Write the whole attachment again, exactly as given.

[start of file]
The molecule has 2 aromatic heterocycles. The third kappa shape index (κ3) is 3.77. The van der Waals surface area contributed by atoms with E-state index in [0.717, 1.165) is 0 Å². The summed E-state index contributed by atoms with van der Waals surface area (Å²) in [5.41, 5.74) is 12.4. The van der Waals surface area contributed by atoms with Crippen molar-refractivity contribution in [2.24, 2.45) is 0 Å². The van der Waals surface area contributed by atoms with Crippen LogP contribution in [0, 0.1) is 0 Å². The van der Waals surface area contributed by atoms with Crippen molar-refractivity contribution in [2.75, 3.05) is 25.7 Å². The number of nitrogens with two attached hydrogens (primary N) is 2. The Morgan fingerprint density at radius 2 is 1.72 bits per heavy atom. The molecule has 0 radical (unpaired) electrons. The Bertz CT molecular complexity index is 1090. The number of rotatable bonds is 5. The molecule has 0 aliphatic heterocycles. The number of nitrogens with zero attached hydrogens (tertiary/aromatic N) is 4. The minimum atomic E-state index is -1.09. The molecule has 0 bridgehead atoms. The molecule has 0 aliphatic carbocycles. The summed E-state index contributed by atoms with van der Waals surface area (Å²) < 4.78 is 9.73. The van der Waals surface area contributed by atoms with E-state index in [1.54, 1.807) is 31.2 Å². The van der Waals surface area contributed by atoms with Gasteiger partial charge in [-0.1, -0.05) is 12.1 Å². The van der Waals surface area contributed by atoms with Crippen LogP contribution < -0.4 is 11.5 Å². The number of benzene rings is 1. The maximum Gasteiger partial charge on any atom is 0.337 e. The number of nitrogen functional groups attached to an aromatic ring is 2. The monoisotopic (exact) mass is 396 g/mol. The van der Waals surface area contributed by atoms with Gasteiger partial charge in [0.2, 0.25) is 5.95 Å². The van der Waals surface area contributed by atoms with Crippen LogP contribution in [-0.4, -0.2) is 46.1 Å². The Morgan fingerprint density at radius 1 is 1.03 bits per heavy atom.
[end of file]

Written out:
The molecule has 2 aromatic heterocycles. The third kappa shape index (κ3) is 3.77. The van der Waals surface area contributed by atoms with E-state index in [0.717, 1.165) is 0 Å². The summed E-state index contributed by atoms with van der Waals surface area (Å²) in [5.41, 5.74) is 12.4. The van der Waals surface area contributed by atoms with Crippen molar-refractivity contribution in [2.24, 2.45) is 0 Å². The van der Waals surface area contributed by atoms with Crippen LogP contribution in [0, 0.1) is 0 Å². The van der Waals surface area contributed by atoms with Crippen molar-refractivity contribution in [2.75, 3.05) is 25.7 Å². The number of nitrogens with two attached hydrogens (primary N) is 2. The Morgan fingerprint density at radius 2 is 1.72 bits per heavy atom. The molecule has 0 radical (unpaired) electrons. The Bertz CT molecular complexity index is 1090. The number of rotatable bonds is 5. The molecule has 0 aliphatic heterocycles. The number of nitrogens with zero attached hydrogens (tertiary/aromatic N) is 4. The minimum atomic E-state index is -1.09. The molecule has 0 bridgehead atoms. The molecule has 0 aliphatic carbocycles. The summed E-state index contributed by atoms with van der Waals surface area (Å²) < 4.78 is 9.73. The van der Waals surface area contributed by atoms with E-state index in [1.54, 1.807) is 31.2 Å². The van der Waals surface area contributed by atoms with Gasteiger partial charge in [-0.1, -0.05) is 12.1 Å². The van der Waals surface area contributed by atoms with Crippen LogP contribution < -0.4 is 11.5 Å². The number of benzene rings is 1. The maximum Gasteiger partial charge on any atom is 0.337 e. The number of nitrogen functional groups attached to an aromatic ring is 2. The monoisotopic (exact) mass is 396 g/mol. The van der Waals surface area contributed by atoms with Gasteiger partial charge in [0.2, 0.25) is 5.95 Å². The van der Waals surface area contributed by atoms with Crippen LogP contribution in [-0.4, -0.2) is 46.1 Å². The Morgan fingerprint density at radius 1 is 1.03 bits per heavy atom.